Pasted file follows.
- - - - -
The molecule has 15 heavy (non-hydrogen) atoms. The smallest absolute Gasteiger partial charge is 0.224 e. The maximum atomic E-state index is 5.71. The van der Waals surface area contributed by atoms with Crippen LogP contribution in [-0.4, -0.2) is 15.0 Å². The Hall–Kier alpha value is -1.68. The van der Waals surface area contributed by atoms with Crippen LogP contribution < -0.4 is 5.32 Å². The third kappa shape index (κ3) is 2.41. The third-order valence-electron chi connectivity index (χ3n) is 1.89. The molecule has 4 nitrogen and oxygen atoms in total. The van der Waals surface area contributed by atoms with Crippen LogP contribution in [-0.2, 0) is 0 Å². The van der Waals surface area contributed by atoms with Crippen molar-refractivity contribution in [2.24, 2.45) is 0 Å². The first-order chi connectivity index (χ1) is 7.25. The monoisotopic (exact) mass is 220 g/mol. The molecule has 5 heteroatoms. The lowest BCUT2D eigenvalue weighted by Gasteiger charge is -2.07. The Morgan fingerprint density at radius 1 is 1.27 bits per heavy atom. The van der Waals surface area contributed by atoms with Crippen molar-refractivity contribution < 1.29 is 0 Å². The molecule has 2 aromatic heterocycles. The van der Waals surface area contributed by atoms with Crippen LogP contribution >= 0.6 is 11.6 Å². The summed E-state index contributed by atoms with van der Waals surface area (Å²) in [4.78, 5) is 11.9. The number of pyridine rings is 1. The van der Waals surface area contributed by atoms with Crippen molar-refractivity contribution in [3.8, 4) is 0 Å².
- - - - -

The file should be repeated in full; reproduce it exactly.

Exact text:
The molecule has 15 heavy (non-hydrogen) atoms. The smallest absolute Gasteiger partial charge is 0.224 e. The maximum atomic E-state index is 5.71. The van der Waals surface area contributed by atoms with Crippen LogP contribution in [-0.4, -0.2) is 15.0 Å². The Hall–Kier alpha value is -1.68. The van der Waals surface area contributed by atoms with Crippen LogP contribution < -0.4 is 5.32 Å². The third kappa shape index (κ3) is 2.41. The third-order valence-electron chi connectivity index (χ3n) is 1.89. The molecule has 4 nitrogen and oxygen atoms in total. The van der Waals surface area contributed by atoms with Crippen LogP contribution in [-0.2, 0) is 0 Å². The van der Waals surface area contributed by atoms with Crippen molar-refractivity contribution in [2.24, 2.45) is 0 Å². The first-order chi connectivity index (χ1) is 7.25. The monoisotopic (exact) mass is 220 g/mol. The molecule has 5 heteroatoms. The lowest BCUT2D eigenvalue weighted by Gasteiger charge is -2.07. The Morgan fingerprint density at radius 1 is 1.27 bits per heavy atom. The van der Waals surface area contributed by atoms with Crippen molar-refractivity contribution < 1.29 is 0 Å². The molecule has 2 aromatic heterocycles. The van der Waals surface area contributed by atoms with Crippen LogP contribution >= 0.6 is 11.6 Å². The summed E-state index contributed by atoms with van der Waals surface area (Å²) in [4.78, 5) is 11.9. The number of pyridine rings is 1. The van der Waals surface area contributed by atoms with Crippen molar-refractivity contribution in [3.8, 4) is 0 Å².